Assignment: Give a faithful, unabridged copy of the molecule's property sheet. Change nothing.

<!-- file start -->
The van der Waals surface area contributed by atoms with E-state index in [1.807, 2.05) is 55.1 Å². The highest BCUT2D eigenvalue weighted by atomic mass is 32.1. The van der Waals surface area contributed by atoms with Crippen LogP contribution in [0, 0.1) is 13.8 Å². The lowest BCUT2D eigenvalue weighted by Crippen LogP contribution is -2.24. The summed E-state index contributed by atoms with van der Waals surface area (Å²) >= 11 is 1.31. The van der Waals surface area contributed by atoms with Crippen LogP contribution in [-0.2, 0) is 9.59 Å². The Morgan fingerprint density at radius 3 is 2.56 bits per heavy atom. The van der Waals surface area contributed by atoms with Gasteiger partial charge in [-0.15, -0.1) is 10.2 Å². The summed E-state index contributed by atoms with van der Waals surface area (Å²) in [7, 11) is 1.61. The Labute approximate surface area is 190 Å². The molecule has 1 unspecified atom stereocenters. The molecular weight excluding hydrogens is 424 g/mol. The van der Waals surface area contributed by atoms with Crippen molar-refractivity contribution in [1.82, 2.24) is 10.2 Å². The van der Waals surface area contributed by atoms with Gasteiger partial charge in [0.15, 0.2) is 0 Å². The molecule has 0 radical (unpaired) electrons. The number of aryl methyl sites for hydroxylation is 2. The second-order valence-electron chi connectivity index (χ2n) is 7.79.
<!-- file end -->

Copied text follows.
The van der Waals surface area contributed by atoms with E-state index in [1.807, 2.05) is 55.1 Å². The highest BCUT2D eigenvalue weighted by atomic mass is 32.1. The van der Waals surface area contributed by atoms with Crippen LogP contribution in [0, 0.1) is 13.8 Å². The lowest BCUT2D eigenvalue weighted by Crippen LogP contribution is -2.24. The summed E-state index contributed by atoms with van der Waals surface area (Å²) >= 11 is 1.31. The van der Waals surface area contributed by atoms with Crippen LogP contribution in [-0.2, 0) is 9.59 Å². The Morgan fingerprint density at radius 3 is 2.56 bits per heavy atom. The van der Waals surface area contributed by atoms with Gasteiger partial charge in [-0.15, -0.1) is 10.2 Å². The summed E-state index contributed by atoms with van der Waals surface area (Å²) in [7, 11) is 1.61. The Labute approximate surface area is 190 Å². The molecule has 1 unspecified atom stereocenters. The molecular weight excluding hydrogens is 424 g/mol. The van der Waals surface area contributed by atoms with Crippen molar-refractivity contribution in [1.82, 2.24) is 10.2 Å². The van der Waals surface area contributed by atoms with Gasteiger partial charge in [0.15, 0.2) is 0 Å². The molecule has 0 radical (unpaired) electrons. The number of aryl methyl sites for hydroxylation is 2. The second-order valence-electron chi connectivity index (χ2n) is 7.79.